At the hearing conducted on June 22, 2000, and with the benefit of having received Vintson's current psychological report (see court's exhibit A) and Vintson's institutional records and reports (see court's exhibit B),2 the trial court heard oral argument from counsel for the parties and then took the matter under advisement.   On June 30, 2000, the trial court announced in open court its decision finding Vintson to be a sexual predator.   In particular, the trial court  stated that the following factors were controlling:  (1) the age of the offender was thirty-eight at the time of the offenses herein;  (2) the offender has no prior criminal history apart from the two offenses in issue;  (3) the age of the girl victim was eight years at the time of the offenses herein;  (4) there was one victim in each of the two separate offenses herein;  (5) the offender did not use drugs or alcohol to impair the victim;  (6) the offender does not suffer from mental illness or disability other than alcoholism;  (7) the offender committed two separate instances of sexual abuse, each one involving the same victim, and that one of the episodes was performed in the presence of the victim's seven-year-old younger brother, which “is a form of cruelty”;  (8) Vintson's institutional adjustment was adequate;  (9) that according to the current psychiatric report, he is not a pedophile, although this diagnosis is based on the defendant's self-reporting and the faulty assumption by the psychiatrist that there was only one instance of sexual abuse herein when, in fact, there were two instances separated in time;  (10) that Vintson has not taken responsibility for his actions and blames the offenses on the use of alcohol;  (11) that the separate offenses in issue constitute a pattern and, given the disparate ages of the offender and the victim, a deviant sexual orientation toward children is present despite the conclusion of the psychiatrist.   The trial court concluded “that the State has met its burden by clear and convincing evidence that the defendant is likely to reoffend and then should be nominated a sexual predator.”   In its July 5, 2000 journal entry from this hearing, the trial court stated the following in part:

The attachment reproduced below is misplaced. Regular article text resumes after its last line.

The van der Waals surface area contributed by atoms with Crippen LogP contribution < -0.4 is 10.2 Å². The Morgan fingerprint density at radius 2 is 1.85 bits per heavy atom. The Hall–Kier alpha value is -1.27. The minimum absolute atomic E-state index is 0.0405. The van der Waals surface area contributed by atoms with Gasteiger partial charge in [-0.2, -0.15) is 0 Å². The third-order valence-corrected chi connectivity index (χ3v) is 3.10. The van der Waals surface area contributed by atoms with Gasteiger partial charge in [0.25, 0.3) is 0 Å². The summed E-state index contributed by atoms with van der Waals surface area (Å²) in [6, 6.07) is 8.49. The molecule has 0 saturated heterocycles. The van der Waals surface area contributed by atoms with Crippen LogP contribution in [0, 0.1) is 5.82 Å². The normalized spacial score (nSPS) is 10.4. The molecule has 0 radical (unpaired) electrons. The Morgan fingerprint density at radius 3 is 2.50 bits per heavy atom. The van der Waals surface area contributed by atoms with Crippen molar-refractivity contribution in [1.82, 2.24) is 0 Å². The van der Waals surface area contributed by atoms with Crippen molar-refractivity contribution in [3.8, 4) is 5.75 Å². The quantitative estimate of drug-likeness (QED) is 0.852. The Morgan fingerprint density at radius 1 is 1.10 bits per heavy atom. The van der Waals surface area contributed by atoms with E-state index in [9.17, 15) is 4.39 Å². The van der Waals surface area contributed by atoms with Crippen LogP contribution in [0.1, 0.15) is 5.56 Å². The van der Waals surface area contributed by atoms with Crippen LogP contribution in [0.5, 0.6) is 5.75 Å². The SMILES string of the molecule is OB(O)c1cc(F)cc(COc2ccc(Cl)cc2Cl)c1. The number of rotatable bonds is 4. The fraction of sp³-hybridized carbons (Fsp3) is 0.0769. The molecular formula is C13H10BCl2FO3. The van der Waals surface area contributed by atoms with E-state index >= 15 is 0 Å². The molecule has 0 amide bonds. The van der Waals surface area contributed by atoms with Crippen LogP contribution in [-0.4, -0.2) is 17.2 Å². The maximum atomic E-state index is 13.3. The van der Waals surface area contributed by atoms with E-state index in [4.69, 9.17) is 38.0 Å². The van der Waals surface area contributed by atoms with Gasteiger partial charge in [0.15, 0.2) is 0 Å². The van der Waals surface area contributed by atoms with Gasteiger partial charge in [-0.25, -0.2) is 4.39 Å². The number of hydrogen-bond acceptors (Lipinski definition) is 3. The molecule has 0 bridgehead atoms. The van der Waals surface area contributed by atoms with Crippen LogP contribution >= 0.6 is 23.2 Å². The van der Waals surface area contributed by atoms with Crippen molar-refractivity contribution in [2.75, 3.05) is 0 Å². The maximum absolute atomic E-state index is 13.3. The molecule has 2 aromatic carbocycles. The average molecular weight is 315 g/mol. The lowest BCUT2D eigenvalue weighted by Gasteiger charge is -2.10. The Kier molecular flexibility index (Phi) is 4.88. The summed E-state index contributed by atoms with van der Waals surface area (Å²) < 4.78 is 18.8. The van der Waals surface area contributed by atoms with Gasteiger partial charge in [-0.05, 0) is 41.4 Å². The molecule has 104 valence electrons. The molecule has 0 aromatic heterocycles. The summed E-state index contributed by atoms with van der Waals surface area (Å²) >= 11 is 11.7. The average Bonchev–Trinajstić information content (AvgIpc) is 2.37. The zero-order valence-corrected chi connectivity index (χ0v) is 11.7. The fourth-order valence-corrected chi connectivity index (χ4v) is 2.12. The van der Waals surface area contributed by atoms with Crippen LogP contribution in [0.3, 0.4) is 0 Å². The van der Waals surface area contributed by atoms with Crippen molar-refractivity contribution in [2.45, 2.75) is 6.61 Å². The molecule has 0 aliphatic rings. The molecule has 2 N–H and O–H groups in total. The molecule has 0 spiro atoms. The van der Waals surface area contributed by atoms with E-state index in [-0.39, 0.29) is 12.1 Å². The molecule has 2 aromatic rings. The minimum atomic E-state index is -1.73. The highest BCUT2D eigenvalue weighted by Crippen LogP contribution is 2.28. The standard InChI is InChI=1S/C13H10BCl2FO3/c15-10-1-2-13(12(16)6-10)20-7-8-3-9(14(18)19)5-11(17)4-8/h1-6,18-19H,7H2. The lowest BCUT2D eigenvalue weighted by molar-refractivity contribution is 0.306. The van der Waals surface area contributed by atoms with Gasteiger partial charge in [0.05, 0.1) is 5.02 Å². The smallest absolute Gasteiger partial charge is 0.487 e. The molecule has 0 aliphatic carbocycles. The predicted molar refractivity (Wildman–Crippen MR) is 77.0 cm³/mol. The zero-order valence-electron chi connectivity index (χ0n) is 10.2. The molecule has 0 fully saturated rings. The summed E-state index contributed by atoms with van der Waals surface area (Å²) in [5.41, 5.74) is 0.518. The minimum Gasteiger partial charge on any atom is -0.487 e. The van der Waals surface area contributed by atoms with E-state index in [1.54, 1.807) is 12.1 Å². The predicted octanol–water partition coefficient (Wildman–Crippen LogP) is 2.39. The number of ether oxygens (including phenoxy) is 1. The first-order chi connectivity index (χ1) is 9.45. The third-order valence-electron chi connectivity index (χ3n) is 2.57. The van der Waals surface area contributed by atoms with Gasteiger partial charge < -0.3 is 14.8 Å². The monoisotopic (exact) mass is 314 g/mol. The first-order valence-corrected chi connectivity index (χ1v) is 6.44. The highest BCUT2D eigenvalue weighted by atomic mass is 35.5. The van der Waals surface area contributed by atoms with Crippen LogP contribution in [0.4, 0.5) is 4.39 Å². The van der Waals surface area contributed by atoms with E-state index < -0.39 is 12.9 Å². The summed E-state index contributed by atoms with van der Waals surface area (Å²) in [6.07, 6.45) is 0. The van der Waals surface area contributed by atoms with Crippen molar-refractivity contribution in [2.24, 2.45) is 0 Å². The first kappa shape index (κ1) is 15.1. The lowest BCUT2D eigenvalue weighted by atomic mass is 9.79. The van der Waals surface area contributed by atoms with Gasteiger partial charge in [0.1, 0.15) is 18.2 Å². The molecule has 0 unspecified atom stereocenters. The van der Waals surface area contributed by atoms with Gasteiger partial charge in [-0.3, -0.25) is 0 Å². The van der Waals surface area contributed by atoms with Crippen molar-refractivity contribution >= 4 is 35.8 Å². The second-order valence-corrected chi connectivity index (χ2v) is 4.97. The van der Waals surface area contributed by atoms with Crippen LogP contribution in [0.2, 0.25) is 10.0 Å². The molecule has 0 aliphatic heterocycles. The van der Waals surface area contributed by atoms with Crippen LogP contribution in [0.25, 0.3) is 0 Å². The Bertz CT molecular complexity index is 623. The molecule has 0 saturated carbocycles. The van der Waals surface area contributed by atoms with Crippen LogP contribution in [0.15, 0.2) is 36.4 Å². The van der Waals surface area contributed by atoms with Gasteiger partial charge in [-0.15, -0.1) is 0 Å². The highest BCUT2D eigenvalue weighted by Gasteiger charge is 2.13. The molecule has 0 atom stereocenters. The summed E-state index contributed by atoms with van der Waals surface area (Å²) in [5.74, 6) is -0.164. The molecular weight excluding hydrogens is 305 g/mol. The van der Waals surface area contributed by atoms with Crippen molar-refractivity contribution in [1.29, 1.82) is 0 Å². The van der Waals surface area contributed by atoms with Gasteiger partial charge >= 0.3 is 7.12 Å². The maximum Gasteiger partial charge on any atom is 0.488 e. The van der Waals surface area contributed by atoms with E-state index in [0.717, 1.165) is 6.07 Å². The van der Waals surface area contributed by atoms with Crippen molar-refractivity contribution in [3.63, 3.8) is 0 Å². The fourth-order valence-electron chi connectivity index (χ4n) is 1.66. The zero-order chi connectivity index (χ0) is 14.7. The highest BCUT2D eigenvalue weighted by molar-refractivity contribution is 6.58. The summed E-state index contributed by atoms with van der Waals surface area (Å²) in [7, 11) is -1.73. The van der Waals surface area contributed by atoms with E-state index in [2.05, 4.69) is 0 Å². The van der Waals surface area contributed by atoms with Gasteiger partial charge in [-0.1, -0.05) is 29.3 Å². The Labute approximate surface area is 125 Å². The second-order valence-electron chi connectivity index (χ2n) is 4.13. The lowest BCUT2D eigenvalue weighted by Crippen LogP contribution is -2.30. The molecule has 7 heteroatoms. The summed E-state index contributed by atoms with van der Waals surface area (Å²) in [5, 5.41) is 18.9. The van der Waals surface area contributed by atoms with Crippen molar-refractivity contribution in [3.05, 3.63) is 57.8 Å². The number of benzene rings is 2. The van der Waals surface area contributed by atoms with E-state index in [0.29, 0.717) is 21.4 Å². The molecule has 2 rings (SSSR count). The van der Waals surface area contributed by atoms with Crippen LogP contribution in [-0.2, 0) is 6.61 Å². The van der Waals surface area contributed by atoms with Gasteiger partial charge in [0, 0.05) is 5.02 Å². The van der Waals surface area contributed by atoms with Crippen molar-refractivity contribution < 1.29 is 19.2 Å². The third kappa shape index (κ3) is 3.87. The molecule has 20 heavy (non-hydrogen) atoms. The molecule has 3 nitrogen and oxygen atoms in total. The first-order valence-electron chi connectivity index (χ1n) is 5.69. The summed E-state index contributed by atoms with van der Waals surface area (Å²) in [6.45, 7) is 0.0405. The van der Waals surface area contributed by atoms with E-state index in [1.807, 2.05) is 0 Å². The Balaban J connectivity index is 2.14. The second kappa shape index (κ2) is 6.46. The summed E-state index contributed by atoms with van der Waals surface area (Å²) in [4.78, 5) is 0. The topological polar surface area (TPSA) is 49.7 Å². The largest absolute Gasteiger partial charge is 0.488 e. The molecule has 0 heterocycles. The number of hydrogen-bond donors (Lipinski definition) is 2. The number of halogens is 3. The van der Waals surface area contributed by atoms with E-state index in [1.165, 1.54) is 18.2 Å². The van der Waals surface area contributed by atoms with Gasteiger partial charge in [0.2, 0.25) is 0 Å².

“Upon consideration of the factors set forth in R.C. 2950.09(B)(2) and the evidence presented herein, the court finds that defendant is a sexually oriented offender by reason of his conviction for a sexually oriented offense and does find by clear and convincing evidence that the defendant is likely to engage in the future in one or more sexually oriented offenses.